Council's "Even-Handed" Media Policy
Friday, November 30, 2012 at 9:37AM
Bill Barclay

We had the perfect example this week of the effect of the so-called "even-handed" media policy when the media release on the Moanataiari situation was put out a 6am on Thursday - clearly in an attempt to ensure that the first print news on the matter would be in the Hauraki Herald rather than the Peninsula Press.

The net result was the publication of the this totally uncritical story this am in the HH.

The story is a disgrace to journalistic standards inasmuch as it totally ignores the arguments put forward by the Waikato Regional Authority and Ministry of the Environment representatives, and creates a dangerously one-sided view of what was included in the actual press release. This is typical of the manner in which the HH handles all press releases from this Council, and should be good reason for a re-think of Council's media policies. 

It is equally disturbing that TCDC continues to boycott the Peninsula Press when it comes to expending its substantial advertising budget. it is understood that this boycott is imposed as a result of the direct intervention of the Mayor, who has indicated in the past his unhappiness with the PP editorial policies, and in particular, the content of my particular column. If you require further evidence, take a look at the following process for consultattion on fluoride retention in Thames, and note the absence of the PP from the media that is to be used. Bloody disgraceful.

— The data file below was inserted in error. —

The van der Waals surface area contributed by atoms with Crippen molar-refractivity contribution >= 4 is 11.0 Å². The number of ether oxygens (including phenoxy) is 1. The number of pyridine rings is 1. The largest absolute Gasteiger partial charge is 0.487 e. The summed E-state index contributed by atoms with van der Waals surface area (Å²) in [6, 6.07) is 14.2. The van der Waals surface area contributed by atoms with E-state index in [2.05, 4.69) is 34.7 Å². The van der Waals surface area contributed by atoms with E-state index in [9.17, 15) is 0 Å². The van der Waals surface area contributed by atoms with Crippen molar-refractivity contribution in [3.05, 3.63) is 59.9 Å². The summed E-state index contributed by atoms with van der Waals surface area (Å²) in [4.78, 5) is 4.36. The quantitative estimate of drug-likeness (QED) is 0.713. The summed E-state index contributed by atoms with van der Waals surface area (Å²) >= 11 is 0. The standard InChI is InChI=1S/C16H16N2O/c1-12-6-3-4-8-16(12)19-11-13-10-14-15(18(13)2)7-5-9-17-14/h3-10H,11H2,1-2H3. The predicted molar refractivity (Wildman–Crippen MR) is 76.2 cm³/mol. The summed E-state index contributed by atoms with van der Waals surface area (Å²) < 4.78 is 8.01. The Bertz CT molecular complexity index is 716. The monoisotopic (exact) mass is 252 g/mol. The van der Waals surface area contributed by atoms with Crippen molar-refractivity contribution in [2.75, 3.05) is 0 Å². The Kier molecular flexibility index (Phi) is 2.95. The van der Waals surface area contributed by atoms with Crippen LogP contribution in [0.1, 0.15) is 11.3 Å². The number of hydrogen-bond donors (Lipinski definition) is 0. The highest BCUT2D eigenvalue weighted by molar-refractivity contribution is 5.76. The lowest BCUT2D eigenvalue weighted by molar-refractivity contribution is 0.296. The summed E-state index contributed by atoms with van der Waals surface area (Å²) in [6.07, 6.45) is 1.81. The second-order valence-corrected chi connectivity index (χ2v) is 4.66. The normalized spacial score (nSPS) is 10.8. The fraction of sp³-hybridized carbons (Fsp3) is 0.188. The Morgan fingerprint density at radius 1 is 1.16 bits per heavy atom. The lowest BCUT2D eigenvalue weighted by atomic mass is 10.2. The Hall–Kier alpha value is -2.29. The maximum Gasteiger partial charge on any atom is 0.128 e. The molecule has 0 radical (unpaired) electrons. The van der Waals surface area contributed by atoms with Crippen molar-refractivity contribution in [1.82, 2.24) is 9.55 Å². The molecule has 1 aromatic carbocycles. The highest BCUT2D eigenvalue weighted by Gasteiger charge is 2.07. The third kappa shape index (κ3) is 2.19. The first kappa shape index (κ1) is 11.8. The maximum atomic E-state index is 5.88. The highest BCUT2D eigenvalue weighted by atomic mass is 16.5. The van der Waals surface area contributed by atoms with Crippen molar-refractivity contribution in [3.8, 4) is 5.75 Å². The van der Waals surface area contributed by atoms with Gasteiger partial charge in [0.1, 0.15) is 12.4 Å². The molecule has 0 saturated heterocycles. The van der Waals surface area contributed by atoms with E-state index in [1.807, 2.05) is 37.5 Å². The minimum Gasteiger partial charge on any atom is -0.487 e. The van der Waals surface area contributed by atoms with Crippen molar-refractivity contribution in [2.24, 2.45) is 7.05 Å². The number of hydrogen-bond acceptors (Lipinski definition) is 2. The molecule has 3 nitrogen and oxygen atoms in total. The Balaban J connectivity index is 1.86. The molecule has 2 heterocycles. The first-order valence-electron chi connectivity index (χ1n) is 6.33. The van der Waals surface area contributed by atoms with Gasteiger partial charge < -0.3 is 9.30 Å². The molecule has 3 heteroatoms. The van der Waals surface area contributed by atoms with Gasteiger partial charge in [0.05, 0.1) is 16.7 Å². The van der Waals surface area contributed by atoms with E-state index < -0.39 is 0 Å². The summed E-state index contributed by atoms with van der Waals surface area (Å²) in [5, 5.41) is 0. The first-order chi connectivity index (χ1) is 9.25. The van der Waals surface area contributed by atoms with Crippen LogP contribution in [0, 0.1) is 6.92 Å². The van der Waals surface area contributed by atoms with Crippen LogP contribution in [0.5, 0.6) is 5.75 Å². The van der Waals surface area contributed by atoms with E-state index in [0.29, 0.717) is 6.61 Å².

With the powers of mayor's being extended to almost dictatorial levels under the new Local Government legislation that passed final reading in Parliament this week, one has to query just what other means will be used by this particular Mayor in the future to manipulate the press to his own will.

If my understanding of this situation is incorrect then let him deny it. The proprietor of the Peninsula Press was assured at the outset that there would be an even-handed policy on the part of TCDC in regard to advertising, as should be the expectation of every rate-payer. Mayors are well aware that in small towns across New Zealand, the survival of newspapers, often swings on access to a fair share of local body advertising.

The refusal to use the facilities offered by the PP can be regarded as a direct attack on the right of every ratepayer to have fair access to a range of views, and in particular, fair and accurate reproduction of vital information. Such is the case with the Moanataiari story - residents and rate-payers have again been badly served by the Fairfax owned Herald, and the PP has been left with the unpalatable task of having to publish the full story a week late. 

The Governance Committee will meet on Wednesday afternoon 5 December to discuss content of the report, and make decisions on the next course of action - too late for any information to be available for the Thursday PP. Don't expect to read a full and fair account of the proceedings on Friday - you will need to wait for the next edition of the PP for that.




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